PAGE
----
It was Boyd’s seventh career shutout and his first in almost five years. After the game, Boyd revealed that he had reverted to his old routine of talking to himself while pitching. “I always have to tell myself, ‘Keep the ball down, move the ball around,’” he said. “When I can actually hear these things, I respond better.”5 The game marked the beginning of his resurgence in Montreal. Two starts later, he threw a five-hit shutout against those same Padres at Olympic Stadium. He went on to post a career-low 2.93 ERA in 190⅔ innings pitched. Boyd was more relaxed in Montreal than he was in Boston’s charged racial environment, a fact that helped him bounce back from three disappointing seasons in a row with the Red Sox. “It was the best time I ever had playing baseball,” Boyd said of his days in Montreal.6
Wallach’s eight runs batted in tied the Expos record for the most RBIs in a game, which was set by Chris Speier on September 22, 1982, and equaled by Andre Dawson on September 24, 1985.7 Wallach was the only major-league player to knock in eight (or more) runs during the entire 1990 season. To put his feat in perspective, no National Leaguer had driven in more runs in a game since Atlanta Braves pitcher Tony Cloninger hit two grand slams and collected nine RBIs against the San Francisco Giants almost 24 years earlier. “This was my best game ever,” said the 32-year-old Wallach. “Those weren’t bad pitches I hit, either. The first one was on the inner part of the plate, and the second wasn’t terrible.”8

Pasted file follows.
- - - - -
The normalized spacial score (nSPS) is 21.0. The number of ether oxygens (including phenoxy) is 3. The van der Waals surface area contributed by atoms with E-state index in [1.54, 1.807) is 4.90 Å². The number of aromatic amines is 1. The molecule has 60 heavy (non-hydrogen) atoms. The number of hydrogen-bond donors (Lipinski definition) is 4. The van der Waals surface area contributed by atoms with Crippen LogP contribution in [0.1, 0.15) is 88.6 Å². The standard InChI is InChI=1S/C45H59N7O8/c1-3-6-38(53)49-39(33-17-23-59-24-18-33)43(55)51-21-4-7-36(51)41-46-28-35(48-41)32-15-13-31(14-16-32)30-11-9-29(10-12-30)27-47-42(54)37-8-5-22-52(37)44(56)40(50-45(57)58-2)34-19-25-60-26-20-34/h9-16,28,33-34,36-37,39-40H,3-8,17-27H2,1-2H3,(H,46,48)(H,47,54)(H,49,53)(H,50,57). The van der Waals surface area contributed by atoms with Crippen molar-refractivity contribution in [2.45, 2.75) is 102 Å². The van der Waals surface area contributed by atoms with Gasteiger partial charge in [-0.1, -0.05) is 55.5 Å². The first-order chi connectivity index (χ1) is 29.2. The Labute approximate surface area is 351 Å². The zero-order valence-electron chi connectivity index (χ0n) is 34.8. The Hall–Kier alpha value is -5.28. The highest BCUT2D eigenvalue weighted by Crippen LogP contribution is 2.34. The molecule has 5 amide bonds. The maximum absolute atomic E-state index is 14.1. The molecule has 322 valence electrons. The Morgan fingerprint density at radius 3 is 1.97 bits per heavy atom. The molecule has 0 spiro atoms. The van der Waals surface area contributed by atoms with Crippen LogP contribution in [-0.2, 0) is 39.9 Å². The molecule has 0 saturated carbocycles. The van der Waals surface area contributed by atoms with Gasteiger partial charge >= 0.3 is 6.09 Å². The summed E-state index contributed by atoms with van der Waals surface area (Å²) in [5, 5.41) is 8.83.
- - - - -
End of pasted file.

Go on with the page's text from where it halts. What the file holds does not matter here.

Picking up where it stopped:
Wallach continued to hit at a torrid pace for the remainder of May, putting up a .324 average with 9 home runs and 25 RBIs in the month. “I’ve never had a homer streak like this,” he said. “I’m seeing the ball well and meeting it well. I don’t remember as much power in my stroke.”9
Alas, 1990 was Wallach’s last great season on the baseball diamond. He made his fifth All-Star Game appearance and won his third Gold Glove Award that year, receiving both honors for the final time in his career. After subpar performances in 1991 and 1992, the popular Expo was traded to the Los Angeles Dodgers, and he spent his final four years playing for the Dodgers and Angels. Generally regarded as the best third baseman in Expos history, Wallach holds team records in several categories, including most hits (1,694), doubles (260), and, of course, RBIs (905).10
In addition to the sources cited in the Notes, the author consulted Baseball-Reference.com and Retrosheet.org.
1 Michel Lajeunesse, “Les Expos Matraquent les Padres 15-0,” Le Devoir, May 14, 1990: 11.
2 As of the end of the 2018 season, Eric Show, who compiled a record of 100-87 with San Diego, remained the winningest pitcher in Padres history.
4 Bob Wolf, “Early Curtain for Show, Padres,” Los Angeles Times, May 14, 1990, articles.latimes.com/1990-05-14/sports/sp-52_1_tim-wallach, accessed January 16, 2019.
5 United Press International, “Wallach Has Week’s Work in One Day with 2 Homers, 8 RBI,” Sandusky (Ohio) Register, May 14, 1990: 8.
7 The trio of Chris Speier, Andre Dawson, and Tim Wallach still shared the Montreal Expos record for the most RBIs in a game when the team relocated to Washington after the 2004 season.
8 Wolf, “Early Curtain for Show, Padres.”
9 “N.L. East Notebook,” The Sporting News, June 4, 1990: 8.
10 Tim Wallach no longer holds the Expos/Nationals franchise record for most hits, doubles, or RBIs. However, as of the end of the 2018 season, he still held the franchise record for most games (1,767) and at-bats (6,529).